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Bipolar Disorder: A Cognitive Curse or an Ego Booster?

What do Britney Spears, Kurt Cobain, Marilyn Monroe, Jim Carrey, Robert Pattinson and Ben Stiller all have in common? Other than being rich, famous and having household names, they all struggle(d) with a mood disorder called Bipolar.

Bipolar Disorder (BD) is a mental disorder involving extremes. The stereotypical bipolar patient vacillates between severe depression and severe manic episodes with brief too long periods of remission between episodes. Remission simply refers to the time where a patient isn’t exhibiting symptoms from either category (e.g. they aren’t “cured” of BD, they just aren’t having a manic or depressive episode). A manic episode generally consists of extreme impulsivity, lack of control, feelings of grandeur, distractibility, racing thoughts, and feelings of irrational elation among other things; whereas depression generally consists of hopelessness, extreme sadness, lack of energy, irritability, lack of appetite and other various other symptoms.

Someone having a manic episode might, for instance, drive 800 miles to Las Vegas, blow all their money gambling, get married by an Elvis impersonator, and feel inspired to write a book. On the flip side, someone having a depressive episode might not even have the energy to get out of bed or eat. For more visual learners, refer to the graph below:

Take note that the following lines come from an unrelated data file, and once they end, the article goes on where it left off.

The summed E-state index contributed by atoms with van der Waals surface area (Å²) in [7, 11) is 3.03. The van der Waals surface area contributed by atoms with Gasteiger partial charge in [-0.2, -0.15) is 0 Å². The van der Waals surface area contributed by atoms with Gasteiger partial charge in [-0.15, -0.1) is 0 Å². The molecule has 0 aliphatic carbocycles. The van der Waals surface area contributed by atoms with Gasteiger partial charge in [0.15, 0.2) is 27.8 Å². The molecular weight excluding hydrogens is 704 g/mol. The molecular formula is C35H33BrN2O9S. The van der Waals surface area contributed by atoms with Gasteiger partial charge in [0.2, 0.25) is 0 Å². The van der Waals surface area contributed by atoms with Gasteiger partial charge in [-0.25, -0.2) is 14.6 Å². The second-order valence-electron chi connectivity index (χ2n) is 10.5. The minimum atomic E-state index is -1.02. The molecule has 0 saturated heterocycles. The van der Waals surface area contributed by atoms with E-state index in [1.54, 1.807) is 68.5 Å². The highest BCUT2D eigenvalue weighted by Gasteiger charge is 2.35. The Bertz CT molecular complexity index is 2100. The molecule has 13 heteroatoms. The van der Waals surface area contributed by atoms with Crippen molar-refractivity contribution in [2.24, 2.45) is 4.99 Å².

Ideally a person stays within the “good times” and “bad times,” and maybe occasionally dips above or below the blue and yellow line, this is good and healthy. Imagine your best and worst day ever. Now multiply those emotions by ten and imagine swinging between the two on a regular basis; now you’re approaching what someone with BD experiences.

Although BD patients fall on a vast spectrum of severity of the disease, ranging from rapid cycling bipolar disorder (where the patient spins between severely depressed and manic minute to minute) to bipolar II (where the patient needs only to have one manic episode in order to be diagnosed and has not had a psychotic break as in BD I patients), it is generally known that cognitive impairments accompany the disorder.

Studies that have been done in the past demonstrate these significant deficits but have also found that deficiencies are also found in the remission period between states, when they appear to be functioning normally (Rubinsktein et al. 2000 & Martínez-Arán et al. 2004). This may seem self evident when you imagine the daily life of someone suffering from the average case of BD.

Waking up, the person could either find themselves full of energy, elated, full of new ideas, extremely confident and outgoing, ready to face the world, or they could wake up to find themselves exhausted, irritable, anxious or even suicidal. They could even wake up, “normal,” not suffering from either pole, or they could fall somewhere on the large spectrum of bipolar symptoms and states.

Throughout the day their moods can change seemingly randomly and stress triggers can often send them into an episode of either extreme. Clearly, this constant state of being unaware when your mood will change, and the ever looming possibility of a psychotic break (complete break from reality where all thoughts and emotions are extremely impaired) would cause anyone cognitive difficulty and stress.